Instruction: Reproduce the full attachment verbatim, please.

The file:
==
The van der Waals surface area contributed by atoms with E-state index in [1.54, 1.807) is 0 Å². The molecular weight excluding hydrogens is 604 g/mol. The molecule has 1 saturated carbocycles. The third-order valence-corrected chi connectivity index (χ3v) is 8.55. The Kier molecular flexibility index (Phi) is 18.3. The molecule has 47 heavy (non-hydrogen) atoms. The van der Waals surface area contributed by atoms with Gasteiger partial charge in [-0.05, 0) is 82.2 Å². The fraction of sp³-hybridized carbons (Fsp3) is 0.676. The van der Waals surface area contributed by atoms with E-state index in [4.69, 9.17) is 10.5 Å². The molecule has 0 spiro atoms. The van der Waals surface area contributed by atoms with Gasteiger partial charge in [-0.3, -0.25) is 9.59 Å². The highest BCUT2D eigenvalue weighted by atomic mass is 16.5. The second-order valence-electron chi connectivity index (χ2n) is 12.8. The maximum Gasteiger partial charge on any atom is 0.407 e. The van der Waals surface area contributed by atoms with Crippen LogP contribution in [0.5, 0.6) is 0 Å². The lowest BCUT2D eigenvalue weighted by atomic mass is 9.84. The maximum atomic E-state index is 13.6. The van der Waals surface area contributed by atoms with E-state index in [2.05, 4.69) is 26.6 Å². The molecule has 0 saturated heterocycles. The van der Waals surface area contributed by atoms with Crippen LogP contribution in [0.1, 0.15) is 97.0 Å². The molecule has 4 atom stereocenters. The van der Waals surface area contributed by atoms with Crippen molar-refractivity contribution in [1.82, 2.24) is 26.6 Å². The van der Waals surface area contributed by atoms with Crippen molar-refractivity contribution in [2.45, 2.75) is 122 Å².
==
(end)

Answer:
The van der Waals surface area contributed by atoms with E-state index in [1.54, 1.807) is 0 Å². The molecular weight excluding hydrogens is 604 g/mol. The molecule has 1 saturated carbocycles. The third-order valence-corrected chi connectivity index (χ3v) is 8.55. The Kier molecular flexibility index (Phi) is 18.3. The molecule has 47 heavy (non-hydrogen) atoms. The van der Waals surface area contributed by atoms with Gasteiger partial charge in [-0.05, 0) is 82.2 Å². The fraction of sp³-hybridized carbons (Fsp3) is 0.676. The van der Waals surface area contributed by atoms with E-state index in [4.69, 9.17) is 10.5 Å². The molecule has 0 spiro atoms. The van der Waals surface area contributed by atoms with Gasteiger partial charge in [-0.3, -0.25) is 9.59 Å². The highest BCUT2D eigenvalue weighted by atomic mass is 16.5. The second-order valence-electron chi connectivity index (χ2n) is 12.8. The maximum Gasteiger partial charge on any atom is 0.407 e. The van der Waals surface area contributed by atoms with Crippen LogP contribution in [0.5, 0.6) is 0 Å². The lowest BCUT2D eigenvalue weighted by atomic mass is 9.84. The maximum atomic E-state index is 13.6. The van der Waals surface area contributed by atoms with E-state index in [2.05, 4.69) is 26.6 Å². The molecule has 0 saturated heterocycles. The van der Waals surface area contributed by atoms with Crippen LogP contribution in [0.1, 0.15) is 97.0 Å². The molecule has 4 atom stereocenters. The van der Waals surface area contributed by atoms with Crippen molar-refractivity contribution in [1.82, 2.24) is 26.6 Å². The van der Waals surface area contributed by atoms with Crippen molar-refractivity contribution in [2.45, 2.75) is 122 Å².